Kansas Golf Foundation Kansas Golf Hall of Fame - 1991
D.W. "Bill" Adams
Golf Course Superintendent
An accomplished golf course superintendent for 10 years at Rolling Hills Country Club in Wichita, and Topeka Country Club for 20 years, Adams played a vital role in bringing the Golf Course Superintendents Association of America to its current home in Lawrence, Kan. He also served as a charter member of the Kansas Turfgrass Association as well as President of the Heart of America GCSA. His remarkable impact was made quietly and efficiently. D.W. Adams died November 17, 1984, in Topeka.
Contributor to the Game
Judy Bell perhaps epitomizes more about amateur golf than any woman who has ever graced the golf courses of America. A three-time Kansas Women's Amateur, Bell won numerous major amateur championships across the country in her early ages. She served as a non-playing captain of the U.S. Curtis Cup teams in 1986 & '88. Her tenure recently expired as the first ever woman president of the United States Golf Association. Bell is a successful businesswoman in Colorado Springs.
Howard J. "Jake" Carey
Contributor to the Game
"Jake" as he is fondly known by friends, directed the Trans-Mississippi Golf Association beginning in 1950. He has been a charter member of Prairie Dunes Country Club since its opening in 1937. In 1975, he was elected to the USGA Executive Committee. As president of one of the United States largest "salt" companies, he received his law degree in 1941 from the University of Michigan. Hutchinson is home for Jake Carey until he passed away in April 2007 at the age of 89.
Harold "Jug" McSpaden
Twice named to the U.S. Ryder Cup team and one of the "Gold Dust Twins" duo along with Byron Nelson, McSpaden won 17 professional tour events in his career. He helped develop Dub's Dread Golf Course located in Piper in the 1960's after his professional days were over. A successful New York business man as well, McSpaden remained an active golfer until his death.
The Arkansas City native logged 14 professional victories. Author of the book How to Play Par Golf, Metz recovered from a near fatal automobile accident in 1936 only to then highlight his career by winning six professional championships in 1939 alone. Metz participated in the first ever Masters at Augusta National.
Legendary head golf professional who put Wichita on the golf map. Murra was an outstanding teacher and player. Murra serviced the members of Wichita C.C. for over half his life with enthusiasm and a genuine interest in others. A great trait was his ability to train his assistants to become head professionals. Mike Murra succumbed to Parkinson's disease on October 26, 1966.
“One of the most famous names in women’s golf. That is what can be said of Kansas’ native daughter, Marilynn Smith. Her popularity is unquestioned as one of the great ambassadors of the game” – Opening remarks from the 1991 Kansas Golf Hall of Fame induction ceremony at Prairie Dunes Country Club.
To all Kansas golfers, Smith’s name is held at a place of honor as an accomplished player, winning the Kansas Women’s Amateur three consecutive years and, most notably, her work as one of the 13 founding members of the LPGA in 1950.
Former LPGA player Dottie Pepper recalls Smith’s “devotion to the LPGA and its members was infectious and she will forever embody what it meant to be a founder of an organization that was built on blood, sweat, and tears of women just like her.”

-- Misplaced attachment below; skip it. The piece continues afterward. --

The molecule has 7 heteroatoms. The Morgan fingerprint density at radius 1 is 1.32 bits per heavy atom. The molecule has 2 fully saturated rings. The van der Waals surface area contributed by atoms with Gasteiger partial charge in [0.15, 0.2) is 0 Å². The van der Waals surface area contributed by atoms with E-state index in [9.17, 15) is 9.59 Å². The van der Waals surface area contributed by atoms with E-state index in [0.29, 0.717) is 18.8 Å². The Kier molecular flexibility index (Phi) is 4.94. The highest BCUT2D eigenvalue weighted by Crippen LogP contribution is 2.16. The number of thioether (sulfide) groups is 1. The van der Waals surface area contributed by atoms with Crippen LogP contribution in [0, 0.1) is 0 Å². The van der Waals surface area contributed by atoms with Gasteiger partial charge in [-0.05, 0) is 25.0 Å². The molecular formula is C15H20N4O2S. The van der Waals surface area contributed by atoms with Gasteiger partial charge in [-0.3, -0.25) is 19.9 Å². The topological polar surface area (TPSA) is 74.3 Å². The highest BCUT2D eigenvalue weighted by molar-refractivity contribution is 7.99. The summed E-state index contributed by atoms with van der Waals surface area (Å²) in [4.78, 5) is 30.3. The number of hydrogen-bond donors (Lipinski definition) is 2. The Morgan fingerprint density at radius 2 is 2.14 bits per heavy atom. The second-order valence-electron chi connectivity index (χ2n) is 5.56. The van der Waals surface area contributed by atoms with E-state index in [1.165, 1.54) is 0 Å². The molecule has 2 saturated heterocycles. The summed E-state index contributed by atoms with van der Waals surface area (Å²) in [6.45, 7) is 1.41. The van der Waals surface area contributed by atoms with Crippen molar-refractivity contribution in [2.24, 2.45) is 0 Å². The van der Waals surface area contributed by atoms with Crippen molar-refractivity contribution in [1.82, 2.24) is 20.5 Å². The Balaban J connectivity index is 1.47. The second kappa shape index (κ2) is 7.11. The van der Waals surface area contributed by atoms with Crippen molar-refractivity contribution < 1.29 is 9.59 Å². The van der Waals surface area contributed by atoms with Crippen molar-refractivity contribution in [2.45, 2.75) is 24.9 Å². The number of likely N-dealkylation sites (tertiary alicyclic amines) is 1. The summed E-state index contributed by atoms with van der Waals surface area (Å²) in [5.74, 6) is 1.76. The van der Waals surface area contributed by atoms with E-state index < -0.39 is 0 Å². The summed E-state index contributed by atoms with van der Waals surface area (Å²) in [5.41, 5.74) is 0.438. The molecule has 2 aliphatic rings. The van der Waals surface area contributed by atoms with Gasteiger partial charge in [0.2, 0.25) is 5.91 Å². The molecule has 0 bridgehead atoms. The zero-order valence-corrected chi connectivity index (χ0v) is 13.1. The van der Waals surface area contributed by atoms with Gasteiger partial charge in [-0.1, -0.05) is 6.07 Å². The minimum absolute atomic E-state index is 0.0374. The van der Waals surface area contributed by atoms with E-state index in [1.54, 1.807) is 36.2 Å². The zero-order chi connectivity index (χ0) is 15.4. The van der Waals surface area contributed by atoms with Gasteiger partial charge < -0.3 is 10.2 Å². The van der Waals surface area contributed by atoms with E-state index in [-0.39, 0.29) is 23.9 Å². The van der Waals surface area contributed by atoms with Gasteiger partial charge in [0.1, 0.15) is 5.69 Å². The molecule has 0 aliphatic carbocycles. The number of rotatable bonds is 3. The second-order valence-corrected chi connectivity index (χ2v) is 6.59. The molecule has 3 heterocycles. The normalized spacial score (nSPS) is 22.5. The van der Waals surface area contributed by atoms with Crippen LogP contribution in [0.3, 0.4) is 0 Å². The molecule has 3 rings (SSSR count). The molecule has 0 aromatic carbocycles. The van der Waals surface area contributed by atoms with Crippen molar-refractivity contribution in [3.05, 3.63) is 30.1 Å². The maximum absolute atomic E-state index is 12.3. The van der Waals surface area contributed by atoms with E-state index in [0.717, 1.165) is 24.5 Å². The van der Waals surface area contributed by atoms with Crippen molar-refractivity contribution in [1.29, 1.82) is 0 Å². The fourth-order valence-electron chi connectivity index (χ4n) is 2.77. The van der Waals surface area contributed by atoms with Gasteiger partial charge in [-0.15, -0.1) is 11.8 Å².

The Kansas Golf Foundation has years of handwritten notes from Marilynn. These include updates about the Marilynn Smith Scholarship, which provides college scholarships to young women, and copies of the Marilynn Smith Founder’s Classic magazines to preserve. Her notes were personal and always treasured by their recipients over the years. She proved that even though she no longer lived in the state, Kansas was forever on her heart.
Her handwritten notes were not unique to the Kansas Golf Foundation.
Marilynn was living in Wichita and while Judy Bell was growing up, Marilynn was her role model. “I really looked up to her”, said Bell “because she was such a great player and person.” One year when Bell was playing in the Western Junior Amateur in Chicago, she recalls Smith was playing in an LPGA event at Tam O’Shanter, and they made sure to go watch Smith play.
They remained friends for life. “We stayed in touch over the years,” said Bell, “I’d get a Christmas card every year and other cards with handwritten notes.”
Pepper recalls her first encounter with the LPGA legend. “I met (her) at Mission Hills in 1988 as a rookie, having just qualified for the ‘Dinah’ just a few days earlier by finishing 2nd in Phoenix. She enthusiastically introduced herself on the putting green and it launched a 30 plus year friendship. We exchanged hand-written notes regularly and a response from her always came with an article about her and the early years of the LPGA.”
After 22 Professional wins, Marilynn spent her time growing the game of golf as a teaching professional. The impact she had on the game for women in Kansas and across the world will be forever remembered. Smith was inducted into the Inaugural Kansas Golf Hall of Fame along with Mike Murra, Bill Adams, Tom Watson, Harold “Jug” McSpaden, Dick Metz, Judy Bell, and Howard J. Carey Jr. Marilynn Smith died at the age of 89 on April 9, 2019, just four days before her 90th birthday.
One of the all-time greats in the history of golf, Watson dominated the game for many years. From 1977 to 1984, he won the PGA Player-of-the-Year award a record six times. He has won the British Open five times and the Masters twice. In addition, he has appeared on four U.S. Ryder Cup teams. Watson has generated over $3 million for hospital research and equipment in Kansas City and annually hosts the Children's Mercy Golf Classic. Elected in 1988 to the World PGA Golf Hall of Fame, Watson is still active on the PGA Tour.